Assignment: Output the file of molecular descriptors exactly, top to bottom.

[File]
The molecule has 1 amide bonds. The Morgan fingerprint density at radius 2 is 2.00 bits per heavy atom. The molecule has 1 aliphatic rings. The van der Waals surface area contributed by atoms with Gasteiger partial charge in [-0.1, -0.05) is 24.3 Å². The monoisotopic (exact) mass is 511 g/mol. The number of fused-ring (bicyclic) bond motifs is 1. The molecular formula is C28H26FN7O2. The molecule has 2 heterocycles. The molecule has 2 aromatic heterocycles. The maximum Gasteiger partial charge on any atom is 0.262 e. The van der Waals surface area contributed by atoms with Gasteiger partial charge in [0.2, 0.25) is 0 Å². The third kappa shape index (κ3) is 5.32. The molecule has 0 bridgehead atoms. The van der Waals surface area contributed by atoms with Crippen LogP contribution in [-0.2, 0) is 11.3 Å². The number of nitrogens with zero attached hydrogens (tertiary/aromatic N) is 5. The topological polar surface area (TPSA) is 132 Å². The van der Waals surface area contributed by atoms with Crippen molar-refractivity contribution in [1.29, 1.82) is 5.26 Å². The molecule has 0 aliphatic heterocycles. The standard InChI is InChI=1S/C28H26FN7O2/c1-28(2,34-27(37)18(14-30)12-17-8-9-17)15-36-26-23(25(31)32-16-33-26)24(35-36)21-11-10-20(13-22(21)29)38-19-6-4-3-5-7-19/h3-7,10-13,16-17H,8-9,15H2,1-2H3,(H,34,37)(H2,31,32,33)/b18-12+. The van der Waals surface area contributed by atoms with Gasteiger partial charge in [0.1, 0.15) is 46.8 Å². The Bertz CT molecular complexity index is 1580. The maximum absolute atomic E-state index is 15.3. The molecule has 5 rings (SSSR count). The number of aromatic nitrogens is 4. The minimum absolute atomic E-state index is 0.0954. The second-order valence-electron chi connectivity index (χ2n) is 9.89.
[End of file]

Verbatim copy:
The molecule has 1 amide bonds. The Morgan fingerprint density at radius 2 is 2.00 bits per heavy atom. The molecule has 1 aliphatic rings. The van der Waals surface area contributed by atoms with Gasteiger partial charge in [-0.1, -0.05) is 24.3 Å². The monoisotopic (exact) mass is 511 g/mol. The number of fused-ring (bicyclic) bond motifs is 1. The molecular formula is C28H26FN7O2. The molecule has 2 heterocycles. The molecule has 2 aromatic heterocycles. The maximum Gasteiger partial charge on any atom is 0.262 e. The van der Waals surface area contributed by atoms with Gasteiger partial charge in [0.2, 0.25) is 0 Å². The third kappa shape index (κ3) is 5.32. The molecule has 0 bridgehead atoms. The van der Waals surface area contributed by atoms with Crippen LogP contribution in [-0.2, 0) is 11.3 Å². The number of nitrogens with zero attached hydrogens (tertiary/aromatic N) is 5. The topological polar surface area (TPSA) is 132 Å². The van der Waals surface area contributed by atoms with Crippen molar-refractivity contribution in [1.29, 1.82) is 5.26 Å². The molecule has 0 aliphatic heterocycles. The standard InChI is InChI=1S/C28H26FN7O2/c1-28(2,34-27(37)18(14-30)12-17-8-9-17)15-36-26-23(25(31)32-16-33-26)24(35-36)21-11-10-20(13-22(21)29)38-19-6-4-3-5-7-19/h3-7,10-13,16-17H,8-9,15H2,1-2H3,(H,34,37)(H2,31,32,33)/b18-12+. The van der Waals surface area contributed by atoms with Gasteiger partial charge in [0.1, 0.15) is 46.8 Å². The Bertz CT molecular complexity index is 1580. The maximum absolute atomic E-state index is 15.3. The molecule has 5 rings (SSSR count). The number of aromatic nitrogens is 4. The minimum absolute atomic E-state index is 0.0954. The second-order valence-electron chi connectivity index (χ2n) is 9.89.